Guiding patients online is a new physician responsibility for the digital age

The following op-ed was published on February 22nd, 2011 in AOL News.

If you woke up one day with an earache, you could call your doctor’s office for help. Or you could do what the majority of patients do today and Google what to do first.

Type “earache” into your Web browser and the results can vary wildly. Search engines can return results saying that an earache can be from the common cold, needing nothing more than over-the-counter remedies. Or it could be a sign of a brain abscess, which requires emergency medical attention.

Only 7 percent of doctors e-mail their patients, let alone engage them on blogs, Twitter or Facebook. A recent international health survey conducted by the London School of Economics found that only one in four checked the reliability of online health advice. When you consider that nearly two-thirds of patients are consulting the Internet for their medical symptom or condition, that’s a lot of patients accepting what they read on the Internet at face value.

That can be dangerous. If a patient wanted to learn CPR, for instance, a typical Web search would lead to one of more than 50 such instructional videos on YouTube. But according to a recent study from the Medical College of Wisconsin, more than half of those showed improper technique; either the rate or depth of chest compressions was wrong. Worse, just a handful reflected the American Heart Association’s 2010 resuscitation guidelines update, which now advocates “hands only” CPR, without mouth-to-mouth breathing.

Patients not only are looking for health information on Google, but also on social networks like Facebook. These sites are popular with patients who, according to the Pew Internet and American Life Project, generally gravitate toward user-generated information. It’s no wonder that 22 percent of all online time is typically spent on a blog or social network, with patients reading other people’s commentaries or experiences with a particular test or treatment. But can these communities substitute for a qualified health professional?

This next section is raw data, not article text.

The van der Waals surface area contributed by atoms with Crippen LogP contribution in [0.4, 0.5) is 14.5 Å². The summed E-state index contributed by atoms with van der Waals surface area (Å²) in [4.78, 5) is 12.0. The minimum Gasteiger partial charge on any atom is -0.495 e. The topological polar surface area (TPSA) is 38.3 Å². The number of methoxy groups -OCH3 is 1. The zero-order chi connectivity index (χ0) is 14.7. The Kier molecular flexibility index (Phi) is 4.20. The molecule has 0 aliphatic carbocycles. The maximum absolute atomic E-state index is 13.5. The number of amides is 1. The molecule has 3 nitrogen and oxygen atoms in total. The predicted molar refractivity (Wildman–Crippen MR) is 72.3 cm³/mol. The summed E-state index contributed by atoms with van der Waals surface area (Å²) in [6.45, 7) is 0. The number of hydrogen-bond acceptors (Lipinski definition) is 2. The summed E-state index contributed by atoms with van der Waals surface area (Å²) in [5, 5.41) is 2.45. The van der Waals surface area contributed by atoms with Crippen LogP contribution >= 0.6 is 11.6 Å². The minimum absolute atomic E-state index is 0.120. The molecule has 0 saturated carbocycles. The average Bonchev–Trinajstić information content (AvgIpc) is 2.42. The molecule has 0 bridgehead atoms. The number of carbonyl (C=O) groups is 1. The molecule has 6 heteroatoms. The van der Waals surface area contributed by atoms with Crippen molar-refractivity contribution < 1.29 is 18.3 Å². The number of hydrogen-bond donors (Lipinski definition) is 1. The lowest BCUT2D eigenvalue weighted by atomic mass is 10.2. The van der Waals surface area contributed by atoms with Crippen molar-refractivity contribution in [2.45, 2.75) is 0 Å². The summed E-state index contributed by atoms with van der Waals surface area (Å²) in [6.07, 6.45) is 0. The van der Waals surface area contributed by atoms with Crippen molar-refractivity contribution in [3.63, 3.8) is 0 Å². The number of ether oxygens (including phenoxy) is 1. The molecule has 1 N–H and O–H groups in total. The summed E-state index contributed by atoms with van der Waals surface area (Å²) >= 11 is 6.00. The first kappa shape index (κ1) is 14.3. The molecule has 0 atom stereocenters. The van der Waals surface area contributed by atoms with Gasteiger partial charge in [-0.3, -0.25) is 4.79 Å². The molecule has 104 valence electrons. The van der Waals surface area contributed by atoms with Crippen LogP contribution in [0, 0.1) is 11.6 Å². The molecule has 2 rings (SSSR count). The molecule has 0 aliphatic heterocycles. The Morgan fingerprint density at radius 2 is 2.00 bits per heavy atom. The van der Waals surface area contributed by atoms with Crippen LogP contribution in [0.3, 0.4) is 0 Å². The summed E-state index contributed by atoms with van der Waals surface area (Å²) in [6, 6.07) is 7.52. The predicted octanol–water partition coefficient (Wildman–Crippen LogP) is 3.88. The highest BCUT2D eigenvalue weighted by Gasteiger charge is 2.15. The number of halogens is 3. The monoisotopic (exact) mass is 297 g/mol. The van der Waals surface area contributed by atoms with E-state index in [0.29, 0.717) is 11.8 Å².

A study last year from Harvard Medical School, which looked at 15 of the largest Facebook diabetes communities and analyzed close to 700 “wall” posts, gave some insight. Most of the comments provided support among diabetics and included strategy tips, personal advice and emotional outreach. But more than a quarter of posts were promotional in nature, advertising non-FDA approved products of questionable efficacy or safety. So although social networks have definite value in connecting patients, the information needs to be viewed with a critical eye.

With only 7 percent of doctors e-mailing their patients, let alone engaging them on blogs, Twitter or Facebook, the medical establishment needs to realize the influence of the Internet and social media on patients.

Guiding patients to better online sources of medical information should be a new physician responsibility for the digital age. Not only should doctors expect and be receptive to questions patients raise from Web research, they need to proactively engage patients online in order to dispel falsehoods and guide them to legitimate sites.